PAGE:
A written text is not merely a static text. For the Africans, it is a dynamic text. Writing is a sacred profession of the gods. The Africans regard written knowledge is a way of immortalizing their spirit. They consult the sacred text in order to keep their knowledge alive. They write on tapestry, rock, papyrus, slate, metal, bone, or some other artifact to preserve knowledge for the next generation. The written text provides access to the original source of knowledge and in this way the knowledge is preserved and kept very much alive.
To be continued …
8 thoughts on “Nahanotsebo – African Theory of Knowledge – Part I”
Before I comment on this very interesting article on ATK can you please explain what entails the rehearsal of knowledge. You referred to the Rehearsal Knowledge on knowledge preservation section.
Hi Dolly your comments are appreciated on this platform. Here are my thoughts on the rehearsal of knowledge.
The mind is an amazing system. It behaves pretty much the same as a cell system; it requires rehearsal to function properly. Rehearsal means that the brain preserves rehearsed knowledge better than unrehearsed knowledge.
This is because rehearsal is a signaling mechanism to the brain that a particular information or knowledge is extremely important. In other words, when a certain piece of knowledge is rehearsed, that gets flagged as associated with the survival requirements of the organism.
In our discussion about knowledge, rehearsal also serves the function of preserving the knowledge. A rehearsed knowledge is more likely to be remembered than an unrehearsed knowledge.
I hope this answers your question.
This is an eye opener for me. Amazing! It recalls to mind Ugandan Prof John Mbiti’s African Religions and Philosophy. Read it as a student. I’m wondering whether your deep essay has any reference to it.
I need to re read your presentation to digest it. But it is educating me on the minefield of authentic Africa and ancestral Africans’ contribution and “knowledge bridges they built.’
Please keep on your intellectual walk on those bridges.
My Canadian brother Zulf,
It is heartwarming to hear from you and your accolades are greatly appreciated as they mean a lot to me. Coming from you is like a precious stone to be cherished by me.
Actually, Mbiti is on my high list of reading. I am glad that despite located in different and distant locations and yet at some point our work finds common ground. It is a great honour for this humble work to be likened to great legends like Mbiti.
I would encourage you to write a piece about Mbiti and we will get it published on this blog.
Give my love to your great family over there.
We really thank our ancestors to have put such an incredible field of knowledge in indigenous matters. Going through your materials, l have decided to take my time to learn to LISTEN.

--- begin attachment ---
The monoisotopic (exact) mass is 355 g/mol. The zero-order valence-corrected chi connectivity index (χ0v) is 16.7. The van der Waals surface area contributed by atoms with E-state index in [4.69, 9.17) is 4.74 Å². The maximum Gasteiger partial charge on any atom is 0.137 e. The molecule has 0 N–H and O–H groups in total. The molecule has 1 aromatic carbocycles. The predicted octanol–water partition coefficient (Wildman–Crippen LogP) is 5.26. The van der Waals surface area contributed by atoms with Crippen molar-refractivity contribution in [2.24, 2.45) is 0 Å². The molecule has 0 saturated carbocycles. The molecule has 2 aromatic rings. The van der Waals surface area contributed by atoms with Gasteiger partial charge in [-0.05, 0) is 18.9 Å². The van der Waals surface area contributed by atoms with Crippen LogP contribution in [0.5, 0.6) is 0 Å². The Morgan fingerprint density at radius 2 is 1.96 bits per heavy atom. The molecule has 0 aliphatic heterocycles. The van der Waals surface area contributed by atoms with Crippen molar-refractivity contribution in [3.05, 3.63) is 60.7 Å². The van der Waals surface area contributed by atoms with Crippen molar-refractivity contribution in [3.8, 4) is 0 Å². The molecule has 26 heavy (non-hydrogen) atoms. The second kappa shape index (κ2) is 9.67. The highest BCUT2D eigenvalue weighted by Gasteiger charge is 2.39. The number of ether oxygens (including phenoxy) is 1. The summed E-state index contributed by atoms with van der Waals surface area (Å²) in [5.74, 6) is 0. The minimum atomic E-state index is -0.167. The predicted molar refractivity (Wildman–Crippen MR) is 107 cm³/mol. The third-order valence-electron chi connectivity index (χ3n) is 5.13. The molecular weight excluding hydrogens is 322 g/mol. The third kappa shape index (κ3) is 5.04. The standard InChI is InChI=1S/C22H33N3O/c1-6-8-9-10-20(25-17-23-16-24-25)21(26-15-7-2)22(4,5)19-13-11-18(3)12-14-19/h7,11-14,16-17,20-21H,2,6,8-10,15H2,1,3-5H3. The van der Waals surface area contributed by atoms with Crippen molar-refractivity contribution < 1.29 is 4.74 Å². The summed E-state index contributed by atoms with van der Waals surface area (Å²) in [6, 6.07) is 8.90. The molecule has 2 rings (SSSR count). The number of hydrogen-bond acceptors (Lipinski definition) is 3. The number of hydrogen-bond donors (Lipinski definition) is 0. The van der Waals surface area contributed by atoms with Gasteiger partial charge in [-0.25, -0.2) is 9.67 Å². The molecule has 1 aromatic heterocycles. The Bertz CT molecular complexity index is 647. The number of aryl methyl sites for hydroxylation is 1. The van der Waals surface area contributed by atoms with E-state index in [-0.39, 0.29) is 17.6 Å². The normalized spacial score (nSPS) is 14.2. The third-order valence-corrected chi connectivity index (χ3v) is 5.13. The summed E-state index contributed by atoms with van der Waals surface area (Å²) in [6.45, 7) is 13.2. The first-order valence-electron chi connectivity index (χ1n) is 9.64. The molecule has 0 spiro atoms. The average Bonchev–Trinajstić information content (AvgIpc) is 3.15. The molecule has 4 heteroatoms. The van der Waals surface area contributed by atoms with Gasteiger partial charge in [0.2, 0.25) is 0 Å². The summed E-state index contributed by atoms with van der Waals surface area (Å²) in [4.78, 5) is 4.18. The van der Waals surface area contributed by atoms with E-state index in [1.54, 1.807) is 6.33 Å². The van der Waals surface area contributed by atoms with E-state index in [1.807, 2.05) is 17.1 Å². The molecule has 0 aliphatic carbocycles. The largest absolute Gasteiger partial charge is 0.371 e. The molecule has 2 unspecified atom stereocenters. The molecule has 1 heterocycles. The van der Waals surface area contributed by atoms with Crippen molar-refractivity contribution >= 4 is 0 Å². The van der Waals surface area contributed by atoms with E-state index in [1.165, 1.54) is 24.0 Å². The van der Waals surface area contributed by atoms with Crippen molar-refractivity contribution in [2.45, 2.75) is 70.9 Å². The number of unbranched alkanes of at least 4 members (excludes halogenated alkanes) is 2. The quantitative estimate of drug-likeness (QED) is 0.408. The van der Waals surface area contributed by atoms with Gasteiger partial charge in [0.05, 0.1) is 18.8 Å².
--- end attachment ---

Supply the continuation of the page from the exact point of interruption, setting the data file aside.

One is really gaining so much about ‘US’.
Your work, is indeed, marvelous.
The pleasure and honour are mine to have produced this authentically African knowledge and the erudite ancestors using me as a humble vessel of udu to produce and disseminate under their direction these good tidings that dispense medicine to the mind and the soul. This is what I live for, to serve them to the end! There is no greater life than this. This is it. To emancipate the minds of the ancestral descendants from the shackles of those who seek to subjugate them.
Raboka ngwana thari entsho! Sabonga mtwana wombeleko omnyama!
Thank you thank you thank you. I am a visual artist exploring text and how it permeates every aspect of human interaction. The story of my working process is long but in a nutshell I started with the roman Alphabet, then moved on to graffiti lettering and now I am exploring Zulu love letters on bead work as. I fuse these elements as commentary on our interaction with our environment. I am so happy I came across your website as it has validated my search for these writing systems. Saki Mafundikwa’s Afrikan Alphabets has been a great resource for me too, and now I discovered your work, it’s like the gods are guiding my quest. I am going to read and reread this website. I have pasted a link of one of my works before I discovered ‘Afrikan Alphabets’ in case you are curious.
Sandile sa bonga ka khulu. Thokoza Makhosi! We give thanks for finding the source of inspiration in these pages. Please share some of your work here. Thokoza Makhosi! Saki Mafundikwa has done a superb job in educating the world about African glyphs. May the great creator preserve the brother and give him the strength to continue the great work. I have the greatest respect for the man; the son of the African soil. Thokoza Makhosi!